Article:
If the Pistons played in the West, would they still be an elite contender or just another good team? DBB reader Mike Z. tackled that problem in an interesting email he sent me last week (note: his final numbers don't include Sunday or Monday's games), using Detroit's actual winning percentage against Western Conference teams to calculate a hypothetical "adjusted" winning percentage for the season, based upon the fact that NBA teams play 52 regular-season games within their own conference and 30 games with the other conference. In any case, here's what he came up with:
A lot of people, in fact most, probably say that the Pistons would not have had as good a record over the last 6 years (The 5 ECF Finals plus this year) if they had been playing in the Western Conference rather than the Eastern Conference.
So I went to Yahoo Sports NBA standings and did some analysis of what the Pistons record has been from 2002-03 through today vs what it would have been if they had played in the Western Conference.
I did this by computing the winning percentages that the Pistons have had against each conference over the 6 year period through today by year and in total for the 6 years. I projected this year's winning percentages to 82 games. I then took the total Pistons wins by year by conference over the 6 year period and added up the wins and losses by year to come up with a 6 year winning percentage by conference along with a total 6 year won and loss record.
I then reversed the 52-30 arrangement and gave the Pistons a 30-52 (East/West) and applied the actual winning percentages by conference for each of the 6 years to come up with an adjusted winning percentage and wins and losses by conference and in total for each of the 6 years based upon the 30-52. I then added up the adjusted wins and losses by year for the each of the conferences and in total and came up with an adjusted won/loss percentage in total for the 6 years.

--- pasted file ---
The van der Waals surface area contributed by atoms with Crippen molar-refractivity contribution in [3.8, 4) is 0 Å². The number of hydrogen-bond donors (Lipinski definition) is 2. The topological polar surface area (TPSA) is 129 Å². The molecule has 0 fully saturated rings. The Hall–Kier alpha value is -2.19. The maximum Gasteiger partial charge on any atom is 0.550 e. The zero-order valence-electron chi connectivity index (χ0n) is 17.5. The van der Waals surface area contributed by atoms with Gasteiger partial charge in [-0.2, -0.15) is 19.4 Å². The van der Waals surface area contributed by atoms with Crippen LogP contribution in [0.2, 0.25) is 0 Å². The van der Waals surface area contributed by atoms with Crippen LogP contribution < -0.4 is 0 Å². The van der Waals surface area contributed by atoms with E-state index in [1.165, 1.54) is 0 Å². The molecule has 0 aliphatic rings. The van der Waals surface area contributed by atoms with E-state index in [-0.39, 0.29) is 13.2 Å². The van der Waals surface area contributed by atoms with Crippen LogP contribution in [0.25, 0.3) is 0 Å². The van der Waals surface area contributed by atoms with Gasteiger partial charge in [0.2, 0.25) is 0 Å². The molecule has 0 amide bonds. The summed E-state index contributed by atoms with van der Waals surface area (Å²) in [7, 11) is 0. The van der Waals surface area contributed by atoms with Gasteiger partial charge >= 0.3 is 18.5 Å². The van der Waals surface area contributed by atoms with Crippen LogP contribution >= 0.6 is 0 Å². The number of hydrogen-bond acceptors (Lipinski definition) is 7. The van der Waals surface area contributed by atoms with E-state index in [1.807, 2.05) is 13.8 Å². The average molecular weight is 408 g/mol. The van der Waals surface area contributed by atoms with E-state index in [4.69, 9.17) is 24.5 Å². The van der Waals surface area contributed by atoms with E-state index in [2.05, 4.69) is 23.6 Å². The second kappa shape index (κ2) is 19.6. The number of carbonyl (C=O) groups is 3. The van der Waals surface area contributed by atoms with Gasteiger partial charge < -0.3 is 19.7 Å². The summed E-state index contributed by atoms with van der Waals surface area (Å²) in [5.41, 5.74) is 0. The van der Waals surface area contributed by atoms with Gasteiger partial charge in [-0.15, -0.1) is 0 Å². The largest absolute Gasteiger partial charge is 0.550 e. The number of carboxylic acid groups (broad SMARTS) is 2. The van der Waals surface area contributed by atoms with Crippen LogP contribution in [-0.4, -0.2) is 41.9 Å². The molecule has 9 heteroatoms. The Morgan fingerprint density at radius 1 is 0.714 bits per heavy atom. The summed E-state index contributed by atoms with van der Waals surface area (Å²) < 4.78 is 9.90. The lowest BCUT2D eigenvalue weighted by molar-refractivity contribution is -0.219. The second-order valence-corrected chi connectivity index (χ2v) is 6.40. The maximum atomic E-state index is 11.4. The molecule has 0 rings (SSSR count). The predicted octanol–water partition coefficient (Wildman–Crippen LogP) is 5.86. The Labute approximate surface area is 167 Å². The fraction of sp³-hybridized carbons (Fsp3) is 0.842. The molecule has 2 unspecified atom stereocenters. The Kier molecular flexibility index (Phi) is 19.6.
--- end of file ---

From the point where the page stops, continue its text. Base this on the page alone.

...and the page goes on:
The actual won loss percentage for the Pistons over the 6 years has been .678, which has resulted in 333 wins over 482 games. The adjusted numbers over the 6 years projected though the end of this year are .665 and 327 wins. This amounts to only 6 less wins over the 6 years, or 1 less win a year.
Of course depending on which team was exchanged for the Pistons (i.e. moved to the East) it is possible that the Pistons may have actually had a better record over the last 6 years by playing in the Western Conference. Who would have thought it?
If you want to check his math, this is the data he used:
2007-08 Total to Date 49-19 vs East 30-11 vs West 19-8
2006-07 Total 53-29; vs East 36-16; vs West 17-13
2005-06 Total 64-18; vs East 39-13; vs West 25-5
2004-05 Total 54-28; vs East 35-17; vs West 19-11
2003-04 Total 54-28; vs East 37-17; vs West 17-11
2002-03 Total 50-32; vs East 35-19; vs West 15-13
Total 2002-08 is 324-154 = .678 (Projected based upon 82 games this year)
vs East 212-93 = .695
vs West 112-61 = .647
If the Pistons played in the West, the adjusted winning percentage since 2002-03 (based upon 30-52 rather than 52-30 East/West games) would have been .665, rather than what it has been at .678
There are 492 games over a 6 year period
Actual winning percentage of .678 = 333-159
Adjusted winning percentage of .665 = 327-165
I can see a lot of ways to poke holes in this hypothetical argument (for instance, would the wear and tear of facing Western teams 52 times a year result in a reduced winning percentage?), but it's certainly a different (and surprising) way of looking at things. Just like the Pistons don't take sub-.500 teams quite as lightly as anecdotal evidence suggests, they also fare better against the superior conference than one might guess.
Update: Now that we know the winning percentage, what about the playing seed? Mike ran the numbers again and provided this quick and dirty table:
Actual seed in East; Projected seed in West
2007-08 2nd; 1st
2006-07 1st; 6th
2005-06 1st; 1st
2004-05 2nd; 4th
2003-04 2nd; 5th
2002-03 1st; 7th
This is just a quick estimation based upon the previous numbers -- as Mike pointed out, obviously the seeds could (and likely would) be different had Detroit played in the West since all the other teams would have slightly different records, as well.